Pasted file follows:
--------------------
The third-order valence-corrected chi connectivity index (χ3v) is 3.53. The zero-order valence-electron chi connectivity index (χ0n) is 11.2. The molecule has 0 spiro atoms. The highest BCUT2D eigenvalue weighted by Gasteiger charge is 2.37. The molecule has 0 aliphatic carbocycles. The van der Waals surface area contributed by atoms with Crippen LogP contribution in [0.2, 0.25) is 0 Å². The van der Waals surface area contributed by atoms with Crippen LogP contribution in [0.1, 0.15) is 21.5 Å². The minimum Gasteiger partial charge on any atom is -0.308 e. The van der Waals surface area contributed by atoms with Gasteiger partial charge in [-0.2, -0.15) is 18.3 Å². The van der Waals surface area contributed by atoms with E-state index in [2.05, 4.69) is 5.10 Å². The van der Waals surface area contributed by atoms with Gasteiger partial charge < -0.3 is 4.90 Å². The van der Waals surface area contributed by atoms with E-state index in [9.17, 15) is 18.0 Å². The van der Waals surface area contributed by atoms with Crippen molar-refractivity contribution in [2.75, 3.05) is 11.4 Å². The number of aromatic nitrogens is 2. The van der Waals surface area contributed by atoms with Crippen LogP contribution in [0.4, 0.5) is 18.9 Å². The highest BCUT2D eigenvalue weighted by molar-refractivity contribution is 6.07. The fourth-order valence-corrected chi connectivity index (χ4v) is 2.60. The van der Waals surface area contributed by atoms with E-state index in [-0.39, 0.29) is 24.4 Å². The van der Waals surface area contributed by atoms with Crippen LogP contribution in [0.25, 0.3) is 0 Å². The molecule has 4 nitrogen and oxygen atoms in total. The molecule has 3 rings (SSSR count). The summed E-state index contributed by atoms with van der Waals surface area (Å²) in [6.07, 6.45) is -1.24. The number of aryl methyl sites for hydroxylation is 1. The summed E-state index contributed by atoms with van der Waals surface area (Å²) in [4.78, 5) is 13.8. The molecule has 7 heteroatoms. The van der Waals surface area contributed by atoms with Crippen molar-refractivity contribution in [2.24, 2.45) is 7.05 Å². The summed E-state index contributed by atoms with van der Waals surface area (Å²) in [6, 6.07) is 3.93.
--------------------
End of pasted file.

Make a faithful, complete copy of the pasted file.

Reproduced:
The third-order valence-corrected chi connectivity index (χ3v) is 3.53. The zero-order valence-electron chi connectivity index (χ0n) is 11.2. The molecule has 0 spiro atoms. The highest BCUT2D eigenvalue weighted by Gasteiger charge is 2.37. The molecule has 0 aliphatic carbocycles. The van der Waals surface area contributed by atoms with Crippen LogP contribution in [0.2, 0.25) is 0 Å². The van der Waals surface area contributed by atoms with Crippen LogP contribution in [0.1, 0.15) is 21.5 Å². The minimum Gasteiger partial charge on any atom is -0.308 e. The van der Waals surface area contributed by atoms with Gasteiger partial charge in [-0.2, -0.15) is 18.3 Å². The van der Waals surface area contributed by atoms with E-state index in [2.05, 4.69) is 5.10 Å². The van der Waals surface area contributed by atoms with Gasteiger partial charge < -0.3 is 4.90 Å². The van der Waals surface area contributed by atoms with E-state index in [9.17, 15) is 18.0 Å². The van der Waals surface area contributed by atoms with Crippen molar-refractivity contribution in [2.75, 3.05) is 11.4 Å². The number of aromatic nitrogens is 2. The van der Waals surface area contributed by atoms with Crippen LogP contribution in [0.4, 0.5) is 18.9 Å². The highest BCUT2D eigenvalue weighted by molar-refractivity contribution is 6.07. The fourth-order valence-corrected chi connectivity index (χ4v) is 2.60. The van der Waals surface area contributed by atoms with E-state index in [-0.39, 0.29) is 24.4 Å². The van der Waals surface area contributed by atoms with Crippen LogP contribution in [0.25, 0.3) is 0 Å². The molecule has 4 nitrogen and oxygen atoms in total. The molecule has 3 rings (SSSR count). The summed E-state index contributed by atoms with van der Waals surface area (Å²) in [6.07, 6.45) is -1.24. The number of aryl methyl sites for hydroxylation is 1. The summed E-state index contributed by atoms with van der Waals surface area (Å²) in [4.78, 5) is 13.8. The molecule has 7 heteroatoms. The van der Waals surface area contributed by atoms with Crippen molar-refractivity contribution in [2.24, 2.45) is 7.05 Å². The summed E-state index contributed by atoms with van der Waals surface area (Å²) in [6, 6.07) is 3.93.